<p>This activity has students investigate experiences of servicemen in World War I through primary sources - censored U.S. Army mail postcards and envelopes.  Students will compare and contrast these primary sources to examine how censorship affected communication between servicemen and their loved ones, while building an understanding of how U.S. Army mail censorship was implemented and why it was necessary.  Using two Project Zero Visible Thinking routines, this activity is designed to spark further inquiry into World War I and the experiences of servicemen. The activity ends with an opportunity to learn more by examining a parody of the form postcard written by a British serviceman in his diary.</p> <p>Information on how to use this collection in the classroom can by found by clicking <em>Read More »</em>. </p> <p>This collection was created in conjunction with the National Postal Museum's "My Fellow Soldiers: Letters from World War I" teacher workshop (July 19, 2017). It focuses on two of the many postcards from <a href="https://learninglab.si.edu/collections/my-fellow-soldiers-postcards-from-world-war-i/HPrCVWkR1wqjpK3k#r" target="_blank">this topical collection</a> to demonstrate its use in a secondary classroom. #NPMTeacherPrograms</p> <p>Keywords: WWI, WW1, the great war, army, military, soldiers, soldier, primary source, project zero, thinking routine</p>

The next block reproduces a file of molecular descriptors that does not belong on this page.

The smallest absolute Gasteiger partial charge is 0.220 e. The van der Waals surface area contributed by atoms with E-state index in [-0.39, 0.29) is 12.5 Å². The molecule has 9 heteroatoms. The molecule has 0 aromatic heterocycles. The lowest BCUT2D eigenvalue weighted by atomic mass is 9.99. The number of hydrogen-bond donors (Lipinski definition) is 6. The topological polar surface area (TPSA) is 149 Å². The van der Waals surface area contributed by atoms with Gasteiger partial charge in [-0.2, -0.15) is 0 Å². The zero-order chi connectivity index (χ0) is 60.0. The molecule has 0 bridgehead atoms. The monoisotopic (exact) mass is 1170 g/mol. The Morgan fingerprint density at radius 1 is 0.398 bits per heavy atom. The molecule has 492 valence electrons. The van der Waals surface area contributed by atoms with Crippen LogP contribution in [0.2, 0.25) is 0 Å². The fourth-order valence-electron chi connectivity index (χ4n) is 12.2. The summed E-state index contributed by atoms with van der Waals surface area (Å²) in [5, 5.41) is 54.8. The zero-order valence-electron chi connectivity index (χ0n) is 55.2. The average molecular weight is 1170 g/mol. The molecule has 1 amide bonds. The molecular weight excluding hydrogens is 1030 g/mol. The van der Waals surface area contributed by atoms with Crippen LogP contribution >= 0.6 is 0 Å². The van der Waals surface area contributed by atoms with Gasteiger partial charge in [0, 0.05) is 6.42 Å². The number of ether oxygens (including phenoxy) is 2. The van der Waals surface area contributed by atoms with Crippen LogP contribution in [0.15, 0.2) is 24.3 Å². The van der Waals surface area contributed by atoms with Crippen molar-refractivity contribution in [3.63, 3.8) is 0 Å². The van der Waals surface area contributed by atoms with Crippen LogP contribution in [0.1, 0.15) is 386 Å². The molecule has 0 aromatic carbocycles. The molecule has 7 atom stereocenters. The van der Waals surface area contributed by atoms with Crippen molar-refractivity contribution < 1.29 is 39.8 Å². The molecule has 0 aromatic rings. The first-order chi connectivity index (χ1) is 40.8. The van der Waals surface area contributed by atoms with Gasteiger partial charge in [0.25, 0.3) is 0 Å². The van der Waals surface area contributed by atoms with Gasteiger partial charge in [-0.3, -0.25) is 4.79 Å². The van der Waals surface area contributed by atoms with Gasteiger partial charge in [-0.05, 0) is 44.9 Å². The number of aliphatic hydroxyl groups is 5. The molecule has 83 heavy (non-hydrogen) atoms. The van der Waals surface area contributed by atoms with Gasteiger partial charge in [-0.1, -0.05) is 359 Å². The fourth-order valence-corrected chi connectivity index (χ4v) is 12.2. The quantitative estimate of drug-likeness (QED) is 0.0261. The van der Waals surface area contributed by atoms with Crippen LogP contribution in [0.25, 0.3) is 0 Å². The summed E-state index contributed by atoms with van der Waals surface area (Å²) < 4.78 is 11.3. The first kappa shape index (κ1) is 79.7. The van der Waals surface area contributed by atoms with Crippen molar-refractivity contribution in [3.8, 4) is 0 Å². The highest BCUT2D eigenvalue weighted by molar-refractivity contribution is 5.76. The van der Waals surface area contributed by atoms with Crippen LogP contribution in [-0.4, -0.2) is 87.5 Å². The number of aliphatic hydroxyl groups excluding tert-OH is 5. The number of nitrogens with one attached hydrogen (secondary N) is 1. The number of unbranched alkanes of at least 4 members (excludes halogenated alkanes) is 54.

Tess Porter
9
 

Social Justice: National Portrait Gallery Resources

<p>This collection previews the fifth and final seminar of the 2017 Montgomery College / Smithsonian Institution Fellowship seminar series, <em>The Struggle for Justice</em>. Two National Portrait Gallery staff members will lead this event: David Ward and Briana Zavadil White.</p> <p>Resources and questions included in this collection have been chosen by the presenters for participants to explore and consider before the seminar itself. </p> <p>#MCteach</p>